The Rock Art Pages

Barrier Canyon Style Rock Art I

Canyonlands National Park

Barrier Canyon Style rock art is the oldest pictography on the Colorado Plateau. The style is equated with the Archaic Culture. Within the Fremont culture region it is a distinct style. It is centered near the Green-Colorado confluence. The type locality is in Barrier Canyon, also known as Horseshoe Canyon. Because of the importance of the rock art the area was designated a detached unit of Canyonlands National Park. The "Great Gallery" is the type site for the style. The vast Great Gallery murals represents one of the greatest pictograph sites anywhere. The area is remote backcountry and the footpath descending into the canyon is steep and rough. If you hike in watch for well-camouflaged rattlesnakes sunning themselves on the path.
Ghost Panel, 279 x 288 pixels
The oldest stratigraphically dated rock art in Utah is an incised pebble from an 8,700 year old level in Cowboy Cave, up canyon from the Great Gallery site. Several petroglyphs are found at Cowboy Cave, including a figure with very enlarged feet. In 1957 Jesse D. Jennings dated the Archaic Native American culture in Danger Cave to 11,000 B.P. Sites in Arizona, New Mexico and Nevada corroborate the antiquity of Archaic culture in the southwest. While some rock art may be as old as human occupation, almost all the art is attributed to recent millennia.

Partial view of the Great Gallery's main panel.  239 x 701 pixels, 45 K.
Link to the author's 1402 x 478 pixel 81 K view of the Great Gallery, a double size file of the view above.
This is only part of the main panel. Here follow several close-ups.

Close-up of a Great Gallery anthropomorph, 313 x 220 pixels, 25 K.Close-up view of a Great Gallery anthropomorph, 313 x 215 pixels, 37 K.
Barrier Canyon Style is not attributed to recent millennia. The age of most panels remains indeterminate. The limited information places the pictography between 2,000 and 4,000 years old. Some of the art is contemporaneous to Pecos River Style. Some may be older. More dating research is needed.

Features distinct to the style include tiny birds flying about the heads or tiny people and animals perched on the shoulders of life-sized or larger anthropomorphs. The anthros are typically painted in monochrome reds and browns, are often elongated and have diminutive or no appendages. The bodies of most of the Great Gallery life-sized and larger anthropomorphs have extraordinarily decorated torsos with a great variety of patterns. The Great Gallery is by far the most elaborately decorated panel in the style. One figure has animals and another has miniature anthropomorphs painted upon their torsos. The figures are completely devoid of appendages, a feature equated with the oldest examples of the style. Small animals are perched on the shoulders of one figure. Some figures include tiny birds flying about the heads, or tiny people perched on their shoulders facing the ears. Most are painted in monochrome reds and browns. One of the largest figures, the seven-foot-tall "Great Ghost" was painted by spattering, resulting in a seemingly transparent image.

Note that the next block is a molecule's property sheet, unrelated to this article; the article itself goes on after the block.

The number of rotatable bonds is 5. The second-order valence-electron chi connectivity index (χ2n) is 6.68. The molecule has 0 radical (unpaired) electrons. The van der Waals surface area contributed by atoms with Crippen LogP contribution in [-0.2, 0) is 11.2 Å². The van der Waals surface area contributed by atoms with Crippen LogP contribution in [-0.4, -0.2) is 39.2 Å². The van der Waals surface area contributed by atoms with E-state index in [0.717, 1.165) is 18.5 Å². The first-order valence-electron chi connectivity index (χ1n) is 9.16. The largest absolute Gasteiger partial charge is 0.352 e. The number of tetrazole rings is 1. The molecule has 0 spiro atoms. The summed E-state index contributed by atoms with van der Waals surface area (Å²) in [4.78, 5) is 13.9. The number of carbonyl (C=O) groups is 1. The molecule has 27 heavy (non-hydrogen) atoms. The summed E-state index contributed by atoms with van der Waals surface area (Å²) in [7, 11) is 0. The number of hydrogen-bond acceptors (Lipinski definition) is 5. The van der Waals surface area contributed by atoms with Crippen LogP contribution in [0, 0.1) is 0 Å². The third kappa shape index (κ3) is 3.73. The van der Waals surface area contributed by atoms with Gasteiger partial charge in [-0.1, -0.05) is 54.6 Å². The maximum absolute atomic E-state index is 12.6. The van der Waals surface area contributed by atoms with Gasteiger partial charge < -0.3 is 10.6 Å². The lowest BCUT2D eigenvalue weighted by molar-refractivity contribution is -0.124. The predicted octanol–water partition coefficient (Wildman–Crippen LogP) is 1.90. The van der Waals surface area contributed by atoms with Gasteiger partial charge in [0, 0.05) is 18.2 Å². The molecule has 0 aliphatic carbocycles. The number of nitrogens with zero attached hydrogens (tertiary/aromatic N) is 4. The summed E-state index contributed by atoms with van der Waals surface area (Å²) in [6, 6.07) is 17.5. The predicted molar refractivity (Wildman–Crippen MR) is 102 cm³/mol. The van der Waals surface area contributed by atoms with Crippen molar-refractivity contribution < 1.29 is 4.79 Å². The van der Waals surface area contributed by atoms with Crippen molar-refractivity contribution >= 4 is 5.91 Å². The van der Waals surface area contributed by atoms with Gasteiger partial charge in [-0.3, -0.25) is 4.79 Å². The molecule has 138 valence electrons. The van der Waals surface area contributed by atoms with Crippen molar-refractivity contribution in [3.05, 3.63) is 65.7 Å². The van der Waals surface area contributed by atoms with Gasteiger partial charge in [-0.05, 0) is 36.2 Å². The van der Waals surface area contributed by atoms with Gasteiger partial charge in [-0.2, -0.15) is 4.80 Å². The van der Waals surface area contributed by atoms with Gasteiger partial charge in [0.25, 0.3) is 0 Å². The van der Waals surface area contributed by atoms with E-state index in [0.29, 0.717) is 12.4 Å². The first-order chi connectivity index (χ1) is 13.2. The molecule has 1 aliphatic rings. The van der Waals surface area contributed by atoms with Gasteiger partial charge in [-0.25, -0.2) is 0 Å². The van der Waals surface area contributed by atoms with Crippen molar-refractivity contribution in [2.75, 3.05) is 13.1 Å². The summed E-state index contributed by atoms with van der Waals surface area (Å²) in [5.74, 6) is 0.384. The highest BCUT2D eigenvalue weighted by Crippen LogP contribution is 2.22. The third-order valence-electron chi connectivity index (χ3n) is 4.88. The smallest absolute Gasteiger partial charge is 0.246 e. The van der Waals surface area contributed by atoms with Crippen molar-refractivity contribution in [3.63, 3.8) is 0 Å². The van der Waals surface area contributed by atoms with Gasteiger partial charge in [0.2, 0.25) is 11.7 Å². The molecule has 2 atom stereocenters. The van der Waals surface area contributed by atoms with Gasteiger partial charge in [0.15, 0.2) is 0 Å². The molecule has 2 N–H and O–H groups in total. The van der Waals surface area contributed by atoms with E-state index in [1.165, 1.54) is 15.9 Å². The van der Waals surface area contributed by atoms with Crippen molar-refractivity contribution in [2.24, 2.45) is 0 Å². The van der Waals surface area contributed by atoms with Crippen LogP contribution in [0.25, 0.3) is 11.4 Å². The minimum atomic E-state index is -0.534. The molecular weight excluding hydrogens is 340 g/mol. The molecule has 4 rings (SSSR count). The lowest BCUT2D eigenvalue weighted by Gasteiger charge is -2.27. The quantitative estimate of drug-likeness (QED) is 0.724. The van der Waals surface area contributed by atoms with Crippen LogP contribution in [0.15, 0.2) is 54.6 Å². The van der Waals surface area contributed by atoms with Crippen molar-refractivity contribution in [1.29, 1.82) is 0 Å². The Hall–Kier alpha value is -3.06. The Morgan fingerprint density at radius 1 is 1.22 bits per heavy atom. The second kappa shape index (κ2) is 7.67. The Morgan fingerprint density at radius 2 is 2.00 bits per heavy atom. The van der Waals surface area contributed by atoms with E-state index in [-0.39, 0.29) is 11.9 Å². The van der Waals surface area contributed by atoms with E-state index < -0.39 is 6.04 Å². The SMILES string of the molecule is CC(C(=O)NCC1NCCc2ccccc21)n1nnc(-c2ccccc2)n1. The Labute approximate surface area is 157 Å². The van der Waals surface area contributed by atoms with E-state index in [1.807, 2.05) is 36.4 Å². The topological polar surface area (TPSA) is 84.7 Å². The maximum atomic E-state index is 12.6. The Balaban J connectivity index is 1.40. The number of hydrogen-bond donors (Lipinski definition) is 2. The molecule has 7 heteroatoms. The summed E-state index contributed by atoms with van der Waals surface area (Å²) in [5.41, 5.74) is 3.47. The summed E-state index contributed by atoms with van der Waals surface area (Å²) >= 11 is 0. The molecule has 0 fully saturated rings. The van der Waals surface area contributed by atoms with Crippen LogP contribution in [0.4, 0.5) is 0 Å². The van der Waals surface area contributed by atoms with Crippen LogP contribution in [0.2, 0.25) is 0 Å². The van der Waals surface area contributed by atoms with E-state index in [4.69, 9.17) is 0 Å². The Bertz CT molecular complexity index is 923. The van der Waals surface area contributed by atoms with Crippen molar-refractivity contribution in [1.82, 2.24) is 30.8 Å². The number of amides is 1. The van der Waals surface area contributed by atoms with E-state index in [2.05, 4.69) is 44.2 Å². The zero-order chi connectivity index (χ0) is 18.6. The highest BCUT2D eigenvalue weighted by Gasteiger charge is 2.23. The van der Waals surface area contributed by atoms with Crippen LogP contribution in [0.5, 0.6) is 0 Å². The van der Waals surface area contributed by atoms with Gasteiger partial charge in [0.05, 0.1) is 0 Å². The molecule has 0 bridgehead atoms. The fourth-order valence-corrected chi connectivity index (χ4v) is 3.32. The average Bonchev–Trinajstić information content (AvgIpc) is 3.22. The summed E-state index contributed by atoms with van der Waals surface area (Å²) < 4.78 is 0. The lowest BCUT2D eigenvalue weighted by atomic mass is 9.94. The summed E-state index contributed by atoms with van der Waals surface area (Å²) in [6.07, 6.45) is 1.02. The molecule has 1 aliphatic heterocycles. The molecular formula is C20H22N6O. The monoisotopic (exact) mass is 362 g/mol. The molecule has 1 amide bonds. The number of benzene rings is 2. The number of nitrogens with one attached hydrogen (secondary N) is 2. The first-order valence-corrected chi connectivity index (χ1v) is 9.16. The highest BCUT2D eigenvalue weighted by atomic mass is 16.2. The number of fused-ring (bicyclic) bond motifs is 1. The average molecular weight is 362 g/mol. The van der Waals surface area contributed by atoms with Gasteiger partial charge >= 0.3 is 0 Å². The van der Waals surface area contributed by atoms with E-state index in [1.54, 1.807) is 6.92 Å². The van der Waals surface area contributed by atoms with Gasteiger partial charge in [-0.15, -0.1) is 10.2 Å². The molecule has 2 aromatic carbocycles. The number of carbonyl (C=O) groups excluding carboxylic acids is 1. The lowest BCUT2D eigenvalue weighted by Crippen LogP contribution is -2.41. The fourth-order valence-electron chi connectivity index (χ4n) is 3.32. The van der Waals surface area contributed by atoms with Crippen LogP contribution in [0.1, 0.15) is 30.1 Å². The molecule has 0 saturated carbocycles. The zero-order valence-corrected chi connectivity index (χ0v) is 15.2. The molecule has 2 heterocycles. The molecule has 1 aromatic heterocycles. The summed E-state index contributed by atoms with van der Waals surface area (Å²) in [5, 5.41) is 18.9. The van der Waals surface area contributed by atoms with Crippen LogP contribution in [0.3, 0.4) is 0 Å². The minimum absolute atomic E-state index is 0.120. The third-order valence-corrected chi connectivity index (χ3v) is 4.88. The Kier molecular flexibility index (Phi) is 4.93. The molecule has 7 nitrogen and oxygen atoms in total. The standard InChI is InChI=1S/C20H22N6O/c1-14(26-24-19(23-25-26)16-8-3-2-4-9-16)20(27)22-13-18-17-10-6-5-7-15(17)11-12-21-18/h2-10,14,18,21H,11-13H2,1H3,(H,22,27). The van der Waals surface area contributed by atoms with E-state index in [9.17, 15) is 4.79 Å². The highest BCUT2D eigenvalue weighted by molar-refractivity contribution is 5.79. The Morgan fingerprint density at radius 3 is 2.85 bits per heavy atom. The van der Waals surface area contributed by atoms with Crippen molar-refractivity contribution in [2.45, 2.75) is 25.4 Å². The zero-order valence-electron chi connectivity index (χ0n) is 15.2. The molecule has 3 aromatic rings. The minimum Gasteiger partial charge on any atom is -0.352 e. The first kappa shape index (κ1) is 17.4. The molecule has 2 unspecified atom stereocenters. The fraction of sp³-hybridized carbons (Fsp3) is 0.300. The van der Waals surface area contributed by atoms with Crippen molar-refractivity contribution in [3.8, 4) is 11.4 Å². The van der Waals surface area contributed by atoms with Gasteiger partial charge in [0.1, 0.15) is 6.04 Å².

The Great Gallery is composed of several distinct panels and areas, not all of which are necessarily contemporaneous. A few faint petroglyphs are present. Another large and distinct Barrier Canyon Style pictograph panel shares the same cliff just to the left of the Ghost and the main panel. This area has a row of lines numbering about 260. Several other panels are located in alcoves down canyon between the Great Gallery and the trail to the road on the west side. One of these is painted with clay slip. Flash flood lines can be seen at this site. There are other Great Gallery pages on the web by John Misage.